High-Fat Foods and the Affect on Blood Sugars

All diets should use fat in moderation as it can lead to an unhealthy body weight and
heart disease. For a diabetic, controlling fat intake is important for the previous reason in
addition to the negative affect it can have on blood sugars. Fats can be put into many
different categories – healthy, non-healthy, saturated, non-saturated, trans-fat, and more.
But the bottom line with any of kind of fat is to enjoy in moderation.

When you eat food that is high in fat (for instance a cheeseburger), your short-term blood
glucose reading may come back as fine. But since fat acts much like protein and it slows
down the digestion of carbohydrates you may notice a higher than normal blood sugar
many hours later. It is hard to plan for such a spike because it is quite delayed compared
to other foods that are eaten that raise blood sugar.

The best advice is to choose natural, healthy, unsaturated fats and oils whenever possible.
You can do this by reading your food labels carefully as the different kinds of fats are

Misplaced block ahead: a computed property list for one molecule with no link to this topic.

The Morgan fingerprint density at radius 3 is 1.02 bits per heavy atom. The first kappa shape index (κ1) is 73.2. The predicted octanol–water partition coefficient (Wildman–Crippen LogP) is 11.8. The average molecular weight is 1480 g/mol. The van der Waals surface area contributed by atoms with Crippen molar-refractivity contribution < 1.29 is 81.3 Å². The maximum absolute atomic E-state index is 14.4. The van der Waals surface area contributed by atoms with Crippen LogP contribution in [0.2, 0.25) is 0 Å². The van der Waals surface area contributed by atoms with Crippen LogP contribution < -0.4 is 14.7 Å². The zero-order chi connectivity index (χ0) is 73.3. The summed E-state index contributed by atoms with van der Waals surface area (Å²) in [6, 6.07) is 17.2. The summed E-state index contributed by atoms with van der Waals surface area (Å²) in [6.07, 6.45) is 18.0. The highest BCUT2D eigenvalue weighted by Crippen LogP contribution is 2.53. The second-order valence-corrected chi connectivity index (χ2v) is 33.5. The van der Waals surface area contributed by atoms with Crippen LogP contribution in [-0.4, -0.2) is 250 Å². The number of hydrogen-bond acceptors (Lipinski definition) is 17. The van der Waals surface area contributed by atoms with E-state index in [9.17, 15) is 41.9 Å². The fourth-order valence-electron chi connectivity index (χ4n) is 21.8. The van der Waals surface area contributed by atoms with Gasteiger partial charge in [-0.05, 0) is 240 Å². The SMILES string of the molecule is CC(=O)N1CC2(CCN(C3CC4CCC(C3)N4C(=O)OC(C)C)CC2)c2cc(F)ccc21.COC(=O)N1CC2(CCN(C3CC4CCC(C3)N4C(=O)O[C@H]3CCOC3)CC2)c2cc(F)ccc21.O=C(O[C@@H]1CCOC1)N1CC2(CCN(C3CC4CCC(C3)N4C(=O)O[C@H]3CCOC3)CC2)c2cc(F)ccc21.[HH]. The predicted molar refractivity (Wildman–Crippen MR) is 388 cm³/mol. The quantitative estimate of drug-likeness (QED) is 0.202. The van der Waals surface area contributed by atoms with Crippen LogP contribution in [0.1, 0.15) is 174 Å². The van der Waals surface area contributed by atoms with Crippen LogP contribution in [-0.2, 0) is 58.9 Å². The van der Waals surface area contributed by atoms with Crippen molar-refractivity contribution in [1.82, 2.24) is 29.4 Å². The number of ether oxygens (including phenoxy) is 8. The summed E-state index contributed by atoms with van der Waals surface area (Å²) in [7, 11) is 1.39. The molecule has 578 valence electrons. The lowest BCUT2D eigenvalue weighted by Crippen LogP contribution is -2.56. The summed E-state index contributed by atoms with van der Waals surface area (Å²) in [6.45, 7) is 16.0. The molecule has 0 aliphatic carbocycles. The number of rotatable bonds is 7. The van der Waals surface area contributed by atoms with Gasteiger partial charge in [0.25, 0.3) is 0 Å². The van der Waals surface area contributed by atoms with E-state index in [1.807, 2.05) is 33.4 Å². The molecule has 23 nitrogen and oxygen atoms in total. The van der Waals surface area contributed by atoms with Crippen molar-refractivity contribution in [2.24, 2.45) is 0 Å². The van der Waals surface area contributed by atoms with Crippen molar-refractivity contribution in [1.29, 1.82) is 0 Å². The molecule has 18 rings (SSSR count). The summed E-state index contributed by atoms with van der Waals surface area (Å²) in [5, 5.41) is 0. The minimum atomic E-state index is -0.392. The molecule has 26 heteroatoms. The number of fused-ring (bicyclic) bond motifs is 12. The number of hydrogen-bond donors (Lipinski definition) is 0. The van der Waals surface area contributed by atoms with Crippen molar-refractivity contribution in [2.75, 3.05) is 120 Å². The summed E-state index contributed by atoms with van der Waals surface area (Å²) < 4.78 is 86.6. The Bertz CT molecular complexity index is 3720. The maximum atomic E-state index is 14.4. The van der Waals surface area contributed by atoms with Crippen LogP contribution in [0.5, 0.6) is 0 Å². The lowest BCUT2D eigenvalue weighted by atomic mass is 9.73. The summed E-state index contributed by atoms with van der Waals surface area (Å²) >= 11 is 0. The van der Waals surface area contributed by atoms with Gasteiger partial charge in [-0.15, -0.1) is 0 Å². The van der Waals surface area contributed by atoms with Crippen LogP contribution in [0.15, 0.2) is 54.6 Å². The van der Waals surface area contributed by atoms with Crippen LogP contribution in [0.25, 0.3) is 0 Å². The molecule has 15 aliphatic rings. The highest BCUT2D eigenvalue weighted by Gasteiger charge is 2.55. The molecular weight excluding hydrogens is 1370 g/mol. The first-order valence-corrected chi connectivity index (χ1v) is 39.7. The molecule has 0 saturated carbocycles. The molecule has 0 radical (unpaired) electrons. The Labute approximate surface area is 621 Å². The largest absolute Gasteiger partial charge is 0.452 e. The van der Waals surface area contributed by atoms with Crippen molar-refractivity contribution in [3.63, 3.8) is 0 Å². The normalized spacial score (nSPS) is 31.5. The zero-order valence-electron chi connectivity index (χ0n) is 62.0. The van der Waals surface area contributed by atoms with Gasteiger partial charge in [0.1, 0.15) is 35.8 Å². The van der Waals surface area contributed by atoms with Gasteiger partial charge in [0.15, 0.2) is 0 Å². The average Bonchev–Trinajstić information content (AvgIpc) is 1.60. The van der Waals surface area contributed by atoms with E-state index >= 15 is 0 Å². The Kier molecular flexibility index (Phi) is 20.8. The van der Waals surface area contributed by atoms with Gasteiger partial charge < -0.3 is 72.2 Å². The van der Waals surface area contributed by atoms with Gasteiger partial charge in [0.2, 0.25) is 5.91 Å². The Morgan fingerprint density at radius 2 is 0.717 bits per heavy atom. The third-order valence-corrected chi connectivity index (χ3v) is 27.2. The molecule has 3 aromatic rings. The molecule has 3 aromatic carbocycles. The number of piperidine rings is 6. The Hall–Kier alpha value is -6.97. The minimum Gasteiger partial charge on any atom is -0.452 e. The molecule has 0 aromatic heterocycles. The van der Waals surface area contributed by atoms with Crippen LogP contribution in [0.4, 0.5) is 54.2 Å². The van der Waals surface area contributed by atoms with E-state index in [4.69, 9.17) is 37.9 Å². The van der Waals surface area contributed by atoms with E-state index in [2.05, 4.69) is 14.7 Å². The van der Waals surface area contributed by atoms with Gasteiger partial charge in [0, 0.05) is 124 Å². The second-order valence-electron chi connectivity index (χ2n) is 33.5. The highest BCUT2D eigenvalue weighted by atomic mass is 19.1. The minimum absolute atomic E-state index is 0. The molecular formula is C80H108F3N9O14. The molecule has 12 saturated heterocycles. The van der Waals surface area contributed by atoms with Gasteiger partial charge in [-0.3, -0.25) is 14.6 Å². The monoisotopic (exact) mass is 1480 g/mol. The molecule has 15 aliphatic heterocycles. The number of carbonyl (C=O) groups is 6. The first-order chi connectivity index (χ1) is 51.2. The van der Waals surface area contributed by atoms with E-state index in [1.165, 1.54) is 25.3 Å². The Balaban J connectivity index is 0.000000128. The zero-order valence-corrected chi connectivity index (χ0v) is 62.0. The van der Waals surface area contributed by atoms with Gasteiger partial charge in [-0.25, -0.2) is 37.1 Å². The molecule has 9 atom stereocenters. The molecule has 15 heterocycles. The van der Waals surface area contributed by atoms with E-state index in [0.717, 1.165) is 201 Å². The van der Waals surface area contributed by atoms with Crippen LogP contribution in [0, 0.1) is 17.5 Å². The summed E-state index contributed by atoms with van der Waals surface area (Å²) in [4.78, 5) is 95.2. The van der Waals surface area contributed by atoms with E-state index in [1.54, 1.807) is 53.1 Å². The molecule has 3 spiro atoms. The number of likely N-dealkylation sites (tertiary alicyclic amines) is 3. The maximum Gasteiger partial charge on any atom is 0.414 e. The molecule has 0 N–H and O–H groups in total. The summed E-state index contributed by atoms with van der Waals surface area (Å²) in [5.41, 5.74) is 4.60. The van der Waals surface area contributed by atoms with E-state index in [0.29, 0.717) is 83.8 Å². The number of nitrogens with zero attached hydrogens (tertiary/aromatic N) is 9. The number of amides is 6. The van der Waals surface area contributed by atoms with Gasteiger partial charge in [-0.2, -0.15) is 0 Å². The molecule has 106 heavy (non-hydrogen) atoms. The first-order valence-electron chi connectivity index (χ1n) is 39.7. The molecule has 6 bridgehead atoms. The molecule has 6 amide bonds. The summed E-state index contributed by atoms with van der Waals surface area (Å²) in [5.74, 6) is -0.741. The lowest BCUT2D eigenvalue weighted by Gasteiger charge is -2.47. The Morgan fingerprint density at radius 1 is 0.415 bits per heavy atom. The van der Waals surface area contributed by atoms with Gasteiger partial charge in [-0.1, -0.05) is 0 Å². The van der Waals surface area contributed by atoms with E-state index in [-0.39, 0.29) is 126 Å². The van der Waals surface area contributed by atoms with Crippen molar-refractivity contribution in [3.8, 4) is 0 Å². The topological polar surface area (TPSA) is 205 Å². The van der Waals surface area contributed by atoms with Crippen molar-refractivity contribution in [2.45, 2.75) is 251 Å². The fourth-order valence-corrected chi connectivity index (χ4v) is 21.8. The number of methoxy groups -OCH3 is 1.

listed on most food labels. Excessive fat intake will also cause you to gain weight and
that is another way blood sugars can spiral out of control. Extra body weight that you
carry around is taxing on your systems and will affect how your body uses and needs

Healthy fat choices include:

* Avocado – oil or the fruit itself
* Sesame, olive, or canola oil
* Black or green olives
* Peanuts and peanut butter (this doubles as a protein choice)
* Sesame seeds

Additional fat choices that should be used in moderation:

* Butter or margarine
* Walnuts
* Salad dressings
* Mayonnaise
* Pumpkin and sunflower seeds

If there are any questions about a type of fat and what a serving size should be, contact
your doctor or dietician for more information.